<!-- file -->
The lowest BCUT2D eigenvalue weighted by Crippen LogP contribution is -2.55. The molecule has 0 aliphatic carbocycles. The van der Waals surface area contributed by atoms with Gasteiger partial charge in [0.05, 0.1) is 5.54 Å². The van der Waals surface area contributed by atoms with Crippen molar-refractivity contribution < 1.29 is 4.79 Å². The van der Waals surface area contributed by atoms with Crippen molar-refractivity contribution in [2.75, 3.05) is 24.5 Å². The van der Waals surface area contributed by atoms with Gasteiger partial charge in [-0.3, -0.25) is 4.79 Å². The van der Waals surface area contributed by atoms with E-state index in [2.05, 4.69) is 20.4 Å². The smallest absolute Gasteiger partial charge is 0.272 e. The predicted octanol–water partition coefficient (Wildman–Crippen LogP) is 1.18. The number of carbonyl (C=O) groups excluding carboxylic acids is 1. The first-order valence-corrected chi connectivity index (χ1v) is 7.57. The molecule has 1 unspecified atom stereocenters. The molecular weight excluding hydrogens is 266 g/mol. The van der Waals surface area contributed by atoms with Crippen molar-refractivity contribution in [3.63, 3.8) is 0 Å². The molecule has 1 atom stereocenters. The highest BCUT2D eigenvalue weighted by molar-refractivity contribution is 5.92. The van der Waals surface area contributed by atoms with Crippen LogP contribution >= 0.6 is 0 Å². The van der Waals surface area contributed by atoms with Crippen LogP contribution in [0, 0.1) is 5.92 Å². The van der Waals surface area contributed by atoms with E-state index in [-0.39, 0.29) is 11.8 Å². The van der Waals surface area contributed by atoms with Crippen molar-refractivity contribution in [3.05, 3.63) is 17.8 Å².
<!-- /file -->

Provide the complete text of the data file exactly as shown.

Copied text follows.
The lowest BCUT2D eigenvalue weighted by Crippen LogP contribution is -2.55. The molecule has 0 aliphatic carbocycles. The van der Waals surface area contributed by atoms with Gasteiger partial charge in [0.05, 0.1) is 5.54 Å². The van der Waals surface area contributed by atoms with Crippen molar-refractivity contribution < 1.29 is 4.79 Å². The van der Waals surface area contributed by atoms with Crippen molar-refractivity contribution in [2.75, 3.05) is 24.5 Å². The van der Waals surface area contributed by atoms with Gasteiger partial charge in [-0.3, -0.25) is 4.79 Å². The van der Waals surface area contributed by atoms with E-state index in [2.05, 4.69) is 20.4 Å². The smallest absolute Gasteiger partial charge is 0.272 e. The predicted octanol–water partition coefficient (Wildman–Crippen LogP) is 1.18. The number of carbonyl (C=O) groups excluding carboxylic acids is 1. The first-order valence-corrected chi connectivity index (χ1v) is 7.57. The molecule has 1 unspecified atom stereocenters. The molecular weight excluding hydrogens is 266 g/mol. The van der Waals surface area contributed by atoms with Crippen molar-refractivity contribution in [3.63, 3.8) is 0 Å². The molecule has 1 atom stereocenters. The highest BCUT2D eigenvalue weighted by molar-refractivity contribution is 5.92. The van der Waals surface area contributed by atoms with Crippen LogP contribution >= 0.6 is 0 Å². The van der Waals surface area contributed by atoms with Crippen LogP contribution in [0, 0.1) is 5.92 Å². The van der Waals surface area contributed by atoms with E-state index in [-0.39, 0.29) is 11.8 Å². The van der Waals surface area contributed by atoms with Crippen molar-refractivity contribution in [3.05, 3.63) is 17.8 Å².